Lakeville painting company found guilty of wage theft

A man Lakeville who owns and operates a commercial painting business has been charged with wage theft after failing to compensate employee for their labor – the first prosecuted under a new law.

Frederick Leon Newell, 57, is charged with Wage Theft of more than $35,000 and theft by swindle (over $35,000). 

According to the complaint, Newell owns and operates a commercial painting company known as Integrated Painting Solutions (IPS), which secured a bid to provide painting labor and materials in 2019 for the Redwell apartment complex in north Minneapolis.

Due to the City of Minneapolis approving tax increment financing (TIF) for the development of the apartment complex, contractors and subcontractors were required to pay employees a prevailing wage rate, according to the complaint. 

Rules and Regulations for the project advised that all contractors must comply with prevailing wage laws, and required IPS to provide the prevailing wage for painting of $55.62 per hour and $54.95 for cleaners. The initial cost of the labor and materials for the painting job was $223,681.00.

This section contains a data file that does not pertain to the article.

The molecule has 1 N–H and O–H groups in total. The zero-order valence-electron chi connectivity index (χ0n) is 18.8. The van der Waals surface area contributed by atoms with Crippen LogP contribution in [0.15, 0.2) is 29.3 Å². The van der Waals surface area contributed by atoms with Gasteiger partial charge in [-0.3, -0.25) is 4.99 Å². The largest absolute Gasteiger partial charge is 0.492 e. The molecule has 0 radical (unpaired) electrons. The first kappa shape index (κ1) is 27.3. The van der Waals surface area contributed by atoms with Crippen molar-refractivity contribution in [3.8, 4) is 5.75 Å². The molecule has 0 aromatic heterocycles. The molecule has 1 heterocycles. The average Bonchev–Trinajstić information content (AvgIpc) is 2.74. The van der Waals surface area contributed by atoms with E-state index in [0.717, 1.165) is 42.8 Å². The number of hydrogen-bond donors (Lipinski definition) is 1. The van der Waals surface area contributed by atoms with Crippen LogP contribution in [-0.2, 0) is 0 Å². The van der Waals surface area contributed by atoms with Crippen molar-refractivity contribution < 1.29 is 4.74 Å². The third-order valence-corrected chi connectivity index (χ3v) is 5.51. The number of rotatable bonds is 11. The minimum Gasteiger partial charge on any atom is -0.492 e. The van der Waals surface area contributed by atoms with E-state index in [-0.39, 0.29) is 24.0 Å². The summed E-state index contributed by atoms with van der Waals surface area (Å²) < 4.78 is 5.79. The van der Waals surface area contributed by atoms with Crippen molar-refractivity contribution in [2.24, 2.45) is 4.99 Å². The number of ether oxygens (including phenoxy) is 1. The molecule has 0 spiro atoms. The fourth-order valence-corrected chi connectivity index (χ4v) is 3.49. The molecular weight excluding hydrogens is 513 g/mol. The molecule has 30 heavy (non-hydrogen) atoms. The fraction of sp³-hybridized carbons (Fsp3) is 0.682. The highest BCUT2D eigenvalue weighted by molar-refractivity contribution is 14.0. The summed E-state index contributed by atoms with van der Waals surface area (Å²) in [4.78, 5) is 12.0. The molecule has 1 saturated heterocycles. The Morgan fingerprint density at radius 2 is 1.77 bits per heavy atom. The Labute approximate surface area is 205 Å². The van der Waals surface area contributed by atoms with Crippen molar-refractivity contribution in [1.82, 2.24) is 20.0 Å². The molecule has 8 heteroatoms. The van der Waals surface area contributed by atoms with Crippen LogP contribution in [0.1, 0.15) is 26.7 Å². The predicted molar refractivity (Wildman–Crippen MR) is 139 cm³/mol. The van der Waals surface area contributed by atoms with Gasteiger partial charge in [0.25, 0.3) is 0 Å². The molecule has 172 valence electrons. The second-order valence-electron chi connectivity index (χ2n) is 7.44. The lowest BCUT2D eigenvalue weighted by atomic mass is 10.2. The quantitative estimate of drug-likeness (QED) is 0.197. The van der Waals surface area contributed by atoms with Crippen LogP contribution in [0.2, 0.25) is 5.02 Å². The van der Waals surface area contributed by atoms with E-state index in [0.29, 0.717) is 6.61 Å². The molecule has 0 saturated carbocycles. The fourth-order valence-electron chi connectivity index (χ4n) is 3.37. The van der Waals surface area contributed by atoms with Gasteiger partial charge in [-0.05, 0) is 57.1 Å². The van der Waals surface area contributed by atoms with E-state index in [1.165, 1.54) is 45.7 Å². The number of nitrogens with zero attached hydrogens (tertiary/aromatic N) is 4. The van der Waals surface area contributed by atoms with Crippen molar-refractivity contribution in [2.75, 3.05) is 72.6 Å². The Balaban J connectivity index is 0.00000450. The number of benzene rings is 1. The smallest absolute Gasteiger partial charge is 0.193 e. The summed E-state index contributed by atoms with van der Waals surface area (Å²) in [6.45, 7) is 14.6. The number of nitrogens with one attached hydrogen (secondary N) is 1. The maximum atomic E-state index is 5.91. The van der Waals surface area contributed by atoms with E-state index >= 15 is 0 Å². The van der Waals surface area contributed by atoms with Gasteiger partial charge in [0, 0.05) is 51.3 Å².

IPS subsequently signed a contract to provide cleaning services for the apartment complex in 2020.

However, despite receiving the funds due under the terms of the contract, charges state that Newell and IPS intentionally withheld payments to employees.

One victim worked as a painter for 32 hours in June 2020, labor worth approximately $1,779.84, but he did not receive a paycheck for that work. IPS filed a document with the City of Minneapolis indicating that the individual had not worked those hours. 

Later that summer, in August 2020, five employees performed painting and cleaning duties but were underpaid by a total of $35,221.60.

In total, the general contractor paid IPS a total of $299,174 for labor and materials for the painting and cleaning contracts at the Redwell apartment complex. The general contractor also paid $30,000 directly to the IRS on behalf of IPS so that the company would be released from a tax levy. 

Newell continued to accept payments from the general contractor over the course of the painting and cleaning projects despite knowing his company was in financial distress, was not paying a prevailing wage, and was concealing hours worked by his employees.